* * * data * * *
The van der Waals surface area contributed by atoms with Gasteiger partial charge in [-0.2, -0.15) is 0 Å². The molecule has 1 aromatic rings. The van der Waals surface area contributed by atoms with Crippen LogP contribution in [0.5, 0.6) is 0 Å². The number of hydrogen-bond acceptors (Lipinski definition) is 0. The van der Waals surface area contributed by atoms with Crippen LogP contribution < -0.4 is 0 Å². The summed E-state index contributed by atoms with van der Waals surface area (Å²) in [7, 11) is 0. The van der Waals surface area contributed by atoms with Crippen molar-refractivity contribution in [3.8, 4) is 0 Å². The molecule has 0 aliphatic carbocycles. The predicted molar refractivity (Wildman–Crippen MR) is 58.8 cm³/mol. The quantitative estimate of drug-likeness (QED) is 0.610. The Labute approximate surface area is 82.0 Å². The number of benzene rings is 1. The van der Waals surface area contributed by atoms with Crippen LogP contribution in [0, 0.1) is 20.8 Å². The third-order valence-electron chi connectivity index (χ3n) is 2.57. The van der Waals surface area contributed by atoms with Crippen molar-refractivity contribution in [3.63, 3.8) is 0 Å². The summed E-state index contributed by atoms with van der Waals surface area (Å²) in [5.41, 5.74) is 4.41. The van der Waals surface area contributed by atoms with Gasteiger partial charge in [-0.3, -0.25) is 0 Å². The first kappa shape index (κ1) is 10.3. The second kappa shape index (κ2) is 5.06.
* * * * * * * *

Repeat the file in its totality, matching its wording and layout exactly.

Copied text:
The van der Waals surface area contributed by atoms with Gasteiger partial charge in [-0.2, -0.15) is 0 Å². The molecule has 1 aromatic rings. The van der Waals surface area contributed by atoms with Crippen LogP contribution in [0.5, 0.6) is 0 Å². The number of hydrogen-bond acceptors (Lipinski definition) is 0. The van der Waals surface area contributed by atoms with Crippen LogP contribution < -0.4 is 0 Å². The summed E-state index contributed by atoms with van der Waals surface area (Å²) in [7, 11) is 0. The van der Waals surface area contributed by atoms with Crippen molar-refractivity contribution in [3.8, 4) is 0 Å². The molecule has 0 aliphatic carbocycles. The predicted molar refractivity (Wildman–Crippen MR) is 58.8 cm³/mol. The quantitative estimate of drug-likeness (QED) is 0.610. The Labute approximate surface area is 82.0 Å². The number of benzene rings is 1. The van der Waals surface area contributed by atoms with Crippen LogP contribution in [0, 0.1) is 20.8 Å². The third-order valence-electron chi connectivity index (χ3n) is 2.57. The van der Waals surface area contributed by atoms with Crippen molar-refractivity contribution in [3.63, 3.8) is 0 Å². The summed E-state index contributed by atoms with van der Waals surface area (Å²) in [5.41, 5.74) is 4.41. The van der Waals surface area contributed by atoms with Gasteiger partial charge in [-0.3, -0.25) is 0 Å². The first kappa shape index (κ1) is 10.3. The second kappa shape index (κ2) is 5.06.